Workshop with Intention

Published 11.11.2020

Workshop with Intention

In the autumn (Sep-Dec 2020) I've been leading a series of lectures and workshops with design students from Konstfack and KTH Royal Institute of Technology, together with my business partner from Decent People. Some topics we touched upon were team development, communication, and collaboration in creative processes. One of the requests from Konstfack was to teach the students how to plan and run workshops. When jumping into preparation a challenge emerged: Can we create a workshop about workshops?

For starters, we wanted to break down for the students what a workshop really is. In a simple and clear manner bone out all the question marks like: What is the purpose of a workshop? What is the role of a facilitator? How do you design the framework? etc. This may seem obvious to some, but from our experience workshops are trending, and are sometimes thrown together “just because”. As a consequence the sole purpose of the workshop may get lost. It’s important to workshop with intention because when you do, it’s a very efficient way to co-create, make decisions, and move forward in the process, individually but maybe even more so within a team.

Designing a Framework

So, while we’re at it: What is a workshop? “A facilitated and structured part of a creative process that can vary in length, where the participants work towards an individual or common goal”. When creating a workshop framework it’s important to have the purpose and the desired outcome as fundamentals. Before you start designing the framework, find out what the participants expect to get out of it, and why the workshop is taking place. Don’t forget: who the participants are and where they are in their process.

A good way to structure a workshop is to divide it into sections: the beginning, middle, and end. The beginning sets the tone for the workshop, here it’s important to have the (digital or physical) room prepared, to welcome the group, present the agenda, and to create engagement. The middle part equals the “main content” of the workshop with tailored exercises with the intention to lead the group forward. Don’t underestimate the end. This is what you leave the group with - finish with a clear outcome/result and an idea of possible next steps.

The Role of Facilitation

What about the facilitator? The definition of facilitation is to “make (an action or process) easy or easier” - that sums it up pretty well. The facilitator’s main purpose is to relieve and make processes more efficient by supporting the participants of the workshop by leading them towards a common goal. The facilitator is responsible for designing a framework with a clear direction and smooth transitions, creating a room for the workshop, providing tools and a structure (without controlling the outcome), asking questions to drive the process forward, re-connecting to previous “said and done’s”, and last but not least: paying attention to the group’s needs and adjust thereafter. This requires flexibility, awareness, and empathy from the facilitator.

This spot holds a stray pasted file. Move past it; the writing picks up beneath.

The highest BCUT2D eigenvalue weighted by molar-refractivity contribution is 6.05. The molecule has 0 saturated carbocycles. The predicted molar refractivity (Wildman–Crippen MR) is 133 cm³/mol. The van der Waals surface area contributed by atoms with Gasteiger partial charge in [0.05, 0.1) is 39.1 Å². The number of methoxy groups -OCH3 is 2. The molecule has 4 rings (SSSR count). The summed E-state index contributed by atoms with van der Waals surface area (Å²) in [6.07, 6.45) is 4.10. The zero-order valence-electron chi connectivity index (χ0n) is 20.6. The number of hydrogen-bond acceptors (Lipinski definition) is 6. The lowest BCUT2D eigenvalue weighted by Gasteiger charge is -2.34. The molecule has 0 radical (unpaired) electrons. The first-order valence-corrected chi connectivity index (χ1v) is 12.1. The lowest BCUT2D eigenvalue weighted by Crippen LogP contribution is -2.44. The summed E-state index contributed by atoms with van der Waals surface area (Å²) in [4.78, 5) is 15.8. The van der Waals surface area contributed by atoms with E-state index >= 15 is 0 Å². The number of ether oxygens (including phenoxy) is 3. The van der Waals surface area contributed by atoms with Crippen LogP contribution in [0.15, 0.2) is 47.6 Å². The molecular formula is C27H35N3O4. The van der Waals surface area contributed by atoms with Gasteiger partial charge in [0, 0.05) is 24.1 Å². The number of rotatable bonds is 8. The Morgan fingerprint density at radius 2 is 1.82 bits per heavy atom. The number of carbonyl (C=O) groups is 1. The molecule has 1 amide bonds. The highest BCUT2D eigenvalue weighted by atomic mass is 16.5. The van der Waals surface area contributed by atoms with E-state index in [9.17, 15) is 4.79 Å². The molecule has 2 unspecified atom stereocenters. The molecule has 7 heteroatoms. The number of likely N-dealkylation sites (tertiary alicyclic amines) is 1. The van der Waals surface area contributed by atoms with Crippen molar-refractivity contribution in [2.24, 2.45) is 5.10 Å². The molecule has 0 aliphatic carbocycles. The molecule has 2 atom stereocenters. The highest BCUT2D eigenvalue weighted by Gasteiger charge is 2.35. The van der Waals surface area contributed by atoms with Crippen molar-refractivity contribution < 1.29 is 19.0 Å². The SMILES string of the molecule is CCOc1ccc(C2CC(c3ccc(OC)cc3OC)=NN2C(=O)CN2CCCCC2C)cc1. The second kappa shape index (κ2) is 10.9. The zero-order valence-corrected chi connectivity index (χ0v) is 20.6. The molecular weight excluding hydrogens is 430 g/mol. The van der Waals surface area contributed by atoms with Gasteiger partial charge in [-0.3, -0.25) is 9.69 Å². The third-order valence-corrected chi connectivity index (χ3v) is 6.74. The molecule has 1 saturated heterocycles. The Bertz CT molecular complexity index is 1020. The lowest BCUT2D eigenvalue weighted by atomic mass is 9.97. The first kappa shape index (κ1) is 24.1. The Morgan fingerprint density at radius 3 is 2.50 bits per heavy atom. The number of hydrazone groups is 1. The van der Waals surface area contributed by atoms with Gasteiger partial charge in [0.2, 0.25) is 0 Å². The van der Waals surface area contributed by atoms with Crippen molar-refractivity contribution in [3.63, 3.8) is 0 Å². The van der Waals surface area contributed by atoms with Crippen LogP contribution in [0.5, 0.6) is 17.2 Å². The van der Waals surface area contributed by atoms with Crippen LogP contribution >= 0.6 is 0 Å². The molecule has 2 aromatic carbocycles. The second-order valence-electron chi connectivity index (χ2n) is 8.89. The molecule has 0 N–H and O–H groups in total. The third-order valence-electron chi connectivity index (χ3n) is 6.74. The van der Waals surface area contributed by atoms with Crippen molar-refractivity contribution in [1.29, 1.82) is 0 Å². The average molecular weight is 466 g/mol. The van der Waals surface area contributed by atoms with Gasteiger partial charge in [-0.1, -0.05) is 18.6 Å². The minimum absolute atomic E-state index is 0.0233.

Workshop About Workshops

Halfway into the lecture, it was time to activate the students by jumping into a workshop framework we had prepared. This is where the meta started. We decided to tackle the confusing challenge (to workshop about workshops) by connecting the “backstage” preparation and structure with how it really looks like when a workshop is being acted out “on stage”. We walked through the framework step by step while connecting back to the theory that was given in the presentation.

The purpose of this workshop was for the students to try out a simple workshop format, get a glimpse of process design, and to reflect on their own strengths and skills. The desired outcome was to reach insights about their skillset and how that can be used in a workshop setting, together with gained knowledge about how to design a simple workshop framework.

Why do the work(shop)?

Now when we’ve covered the basics, let’s talk about the value of workshops. Why do the groundwork? Following are the benefits we’ve experienced from running workshops with intention:
— An energy boost in the process
— Increased co-creation
— Tangible seeds (ideas, sketches, discussions, etc) that can grow into something bigger in the future
— Alignment within the team

Workshops are flexible in their format and can be used in all parts of the creative process: when exploring, ideating, making decisions, defining an idea or concept further, etc.

What is your intention?

Written by Amanda Schönebeck & Felicia Palmqvist Nordling, originally posted at